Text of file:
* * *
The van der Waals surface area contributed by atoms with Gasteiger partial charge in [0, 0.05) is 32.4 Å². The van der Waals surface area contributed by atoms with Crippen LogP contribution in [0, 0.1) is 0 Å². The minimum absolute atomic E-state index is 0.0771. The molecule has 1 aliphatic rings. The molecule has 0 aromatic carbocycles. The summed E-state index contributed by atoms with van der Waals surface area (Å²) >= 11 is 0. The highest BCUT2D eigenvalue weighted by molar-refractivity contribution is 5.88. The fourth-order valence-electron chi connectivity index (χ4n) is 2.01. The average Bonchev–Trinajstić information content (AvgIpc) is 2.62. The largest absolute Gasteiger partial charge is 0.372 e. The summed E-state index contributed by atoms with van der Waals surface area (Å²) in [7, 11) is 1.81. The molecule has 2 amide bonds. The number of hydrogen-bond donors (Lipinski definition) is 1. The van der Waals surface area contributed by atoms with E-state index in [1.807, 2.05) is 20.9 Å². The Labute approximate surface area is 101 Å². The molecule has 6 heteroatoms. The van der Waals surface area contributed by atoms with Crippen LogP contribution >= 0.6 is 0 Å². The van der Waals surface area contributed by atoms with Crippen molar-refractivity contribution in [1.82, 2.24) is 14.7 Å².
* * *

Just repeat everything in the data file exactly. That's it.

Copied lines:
The van der Waals surface area contributed by atoms with Gasteiger partial charge in [0, 0.05) is 32.4 Å². The van der Waals surface area contributed by atoms with Crippen LogP contribution in [0, 0.1) is 0 Å². The minimum absolute atomic E-state index is 0.0771. The molecule has 1 aliphatic rings. The molecule has 0 aromatic carbocycles. The summed E-state index contributed by atoms with van der Waals surface area (Å²) >= 11 is 0. The highest BCUT2D eigenvalue weighted by molar-refractivity contribution is 5.88. The fourth-order valence-electron chi connectivity index (χ4n) is 2.01. The average Bonchev–Trinajstić information content (AvgIpc) is 2.62. The largest absolute Gasteiger partial charge is 0.372 e. The summed E-state index contributed by atoms with van der Waals surface area (Å²) in [7, 11) is 1.81. The molecule has 2 amide bonds. The number of hydrogen-bond donors (Lipinski definition) is 1. The van der Waals surface area contributed by atoms with E-state index in [1.807, 2.05) is 20.9 Å². The Labute approximate surface area is 101 Å². The molecule has 6 heteroatoms. The van der Waals surface area contributed by atoms with Crippen LogP contribution >= 0.6 is 0 Å². The van der Waals surface area contributed by atoms with Crippen molar-refractivity contribution in [1.82, 2.24) is 14.7 Å².